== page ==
between you and the debtor, according to ordinary business terms.
Whether the debt was
incurred or the payment was made in the ordinary course of business is
relatively objective and easy to prove or disprove.
The second consideration
in each element is more subjective, as it takes into account the specific,
historical billing and payment relationship that existed between you and the
debtor prior to the 90-day preference period. If the alleged preference payment
was consistent with the manner in which previous payments were made, that
strengthens your defense against the preference claim.
Example 1: XYZ Company was a
long-time customer that habitually paid its bill, with charges ranging from
$1,000 to $7,500, between 45 and 60 days after the due date. A week before
filing its bankruptcy petition, XYZ made a $5,000 payment on its account, 55
days past the due date. When a preference claim is made against that
payment, you should be able to successfully defend against the claim by
showing that the payment was consistent with XYZ’s payment history with your
Example 2: For its first
three months as a customer, JKL Company paid its bill on or before the due
date. However, charges for the fourth month, considerably higher than any of
the previous months, went unpaid for 75 days before a check finally arrived.
A week after you received that payment, JKL filed for bankruptcy protection.
The inevitable preference claim will be much more difficult to defend than
in the case of XYZ, because of (a) your relatively short credit experience
with JKL and (b) the contrast between the collection periods for the first
three payments and the final payment.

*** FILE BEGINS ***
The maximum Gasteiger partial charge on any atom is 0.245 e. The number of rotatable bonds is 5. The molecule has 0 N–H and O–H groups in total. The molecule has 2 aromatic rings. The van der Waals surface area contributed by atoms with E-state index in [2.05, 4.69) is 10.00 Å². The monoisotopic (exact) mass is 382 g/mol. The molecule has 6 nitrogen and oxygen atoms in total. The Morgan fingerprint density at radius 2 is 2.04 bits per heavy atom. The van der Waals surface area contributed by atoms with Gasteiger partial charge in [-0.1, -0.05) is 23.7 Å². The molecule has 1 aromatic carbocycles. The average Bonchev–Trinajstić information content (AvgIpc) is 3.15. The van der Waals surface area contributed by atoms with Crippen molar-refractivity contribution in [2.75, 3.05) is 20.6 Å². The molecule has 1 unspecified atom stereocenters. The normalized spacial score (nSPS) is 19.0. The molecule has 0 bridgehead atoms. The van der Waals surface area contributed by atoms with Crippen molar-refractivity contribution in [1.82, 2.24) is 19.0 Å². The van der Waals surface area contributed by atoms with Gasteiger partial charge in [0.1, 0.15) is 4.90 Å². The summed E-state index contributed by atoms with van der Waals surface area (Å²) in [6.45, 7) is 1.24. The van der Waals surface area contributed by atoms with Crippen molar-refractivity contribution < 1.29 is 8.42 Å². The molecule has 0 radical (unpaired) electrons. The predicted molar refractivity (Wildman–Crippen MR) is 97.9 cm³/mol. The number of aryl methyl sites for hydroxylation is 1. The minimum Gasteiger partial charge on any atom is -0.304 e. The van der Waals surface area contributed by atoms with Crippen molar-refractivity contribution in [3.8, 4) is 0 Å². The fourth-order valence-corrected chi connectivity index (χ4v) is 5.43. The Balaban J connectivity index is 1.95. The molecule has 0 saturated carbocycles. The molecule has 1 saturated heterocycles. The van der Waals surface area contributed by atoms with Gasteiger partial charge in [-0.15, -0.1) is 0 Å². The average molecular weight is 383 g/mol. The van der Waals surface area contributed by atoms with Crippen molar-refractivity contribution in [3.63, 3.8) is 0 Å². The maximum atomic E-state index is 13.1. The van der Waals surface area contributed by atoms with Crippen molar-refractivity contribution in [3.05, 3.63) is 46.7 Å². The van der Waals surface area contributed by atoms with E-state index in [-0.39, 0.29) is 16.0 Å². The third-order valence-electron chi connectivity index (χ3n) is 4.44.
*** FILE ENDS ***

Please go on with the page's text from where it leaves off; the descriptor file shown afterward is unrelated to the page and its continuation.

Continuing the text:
In the last decade, decisions in federal appellate courts have lent some
clarity to the ordinary course of business defense, to the benefit of creditors.
In a 1993 ruling in the
Tolona Pizza Products case, the court held that “ordinary business terms”
encompass practices in which companies similar to the creditor engage. Only
dealings that are so “idiosyncratic” as to fall outside the broad range of terms
offered by similar companies would be disallowed. The court also noted that it
is unnecessary to show strict conformity with industry standards, since no two
credit relationships between debtors and creditors are identical. That view was
reaffirmed in the 1994 Molded Acoustical Products decision.
In another case, the
court held that the greater the length of the parties’ relationship prior to the
preference period, the more the creditor could vary its credit terms with the
debtor from the industry norm and still satisfy the ordinary course of business
A preference claim
against a payment you received from a now-bankrupt customer is a serious matter,
but it is not a slam dunk for the party making the claim. Legitimate and widely
accepted defenses are available to you, provided you took a business-as-usual
approach to the transaction and the resulting debt and payment.
An experienced bankruptcy
attorney can help you analyze the validity of the preference claim and your
defenses against it.